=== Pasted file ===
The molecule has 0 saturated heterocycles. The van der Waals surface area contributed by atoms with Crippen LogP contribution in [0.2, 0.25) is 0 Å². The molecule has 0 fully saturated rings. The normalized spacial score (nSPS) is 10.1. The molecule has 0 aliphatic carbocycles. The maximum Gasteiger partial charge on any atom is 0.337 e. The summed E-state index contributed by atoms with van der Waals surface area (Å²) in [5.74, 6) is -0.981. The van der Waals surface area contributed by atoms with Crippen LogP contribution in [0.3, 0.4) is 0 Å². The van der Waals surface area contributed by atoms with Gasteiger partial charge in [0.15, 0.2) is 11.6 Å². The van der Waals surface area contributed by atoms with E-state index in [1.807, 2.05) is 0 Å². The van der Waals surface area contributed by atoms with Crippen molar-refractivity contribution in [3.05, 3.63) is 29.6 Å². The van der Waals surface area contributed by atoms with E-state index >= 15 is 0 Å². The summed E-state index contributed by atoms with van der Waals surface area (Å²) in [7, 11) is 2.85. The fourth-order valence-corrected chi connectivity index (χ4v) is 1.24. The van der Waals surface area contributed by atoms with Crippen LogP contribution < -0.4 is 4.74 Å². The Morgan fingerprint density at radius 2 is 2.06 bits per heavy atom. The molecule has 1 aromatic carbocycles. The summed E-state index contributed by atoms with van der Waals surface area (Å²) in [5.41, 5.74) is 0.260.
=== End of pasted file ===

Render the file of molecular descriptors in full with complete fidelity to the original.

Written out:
The molecule has 0 saturated heterocycles. The van der Waals surface area contributed by atoms with Crippen LogP contribution in [0.2, 0.25) is 0 Å². The molecule has 0 fully saturated rings. The normalized spacial score (nSPS) is 10.1. The molecule has 0 aliphatic carbocycles. The maximum Gasteiger partial charge on any atom is 0.337 e. The summed E-state index contributed by atoms with van der Waals surface area (Å²) in [5.74, 6) is -0.981. The van der Waals surface area contributed by atoms with Crippen LogP contribution in [0.3, 0.4) is 0 Å². The van der Waals surface area contributed by atoms with Gasteiger partial charge in [0.15, 0.2) is 11.6 Å². The van der Waals surface area contributed by atoms with E-state index in [1.807, 2.05) is 0 Å². The van der Waals surface area contributed by atoms with Crippen molar-refractivity contribution in [3.05, 3.63) is 29.6 Å². The van der Waals surface area contributed by atoms with E-state index >= 15 is 0 Å². The summed E-state index contributed by atoms with van der Waals surface area (Å²) in [7, 11) is 2.85. The fourth-order valence-corrected chi connectivity index (χ4v) is 1.24. The van der Waals surface area contributed by atoms with Crippen LogP contribution < -0.4 is 4.74 Å². The Morgan fingerprint density at radius 2 is 2.06 bits per heavy atom. The molecule has 1 aromatic carbocycles. The summed E-state index contributed by atoms with van der Waals surface area (Å²) in [5.41, 5.74) is 0.260.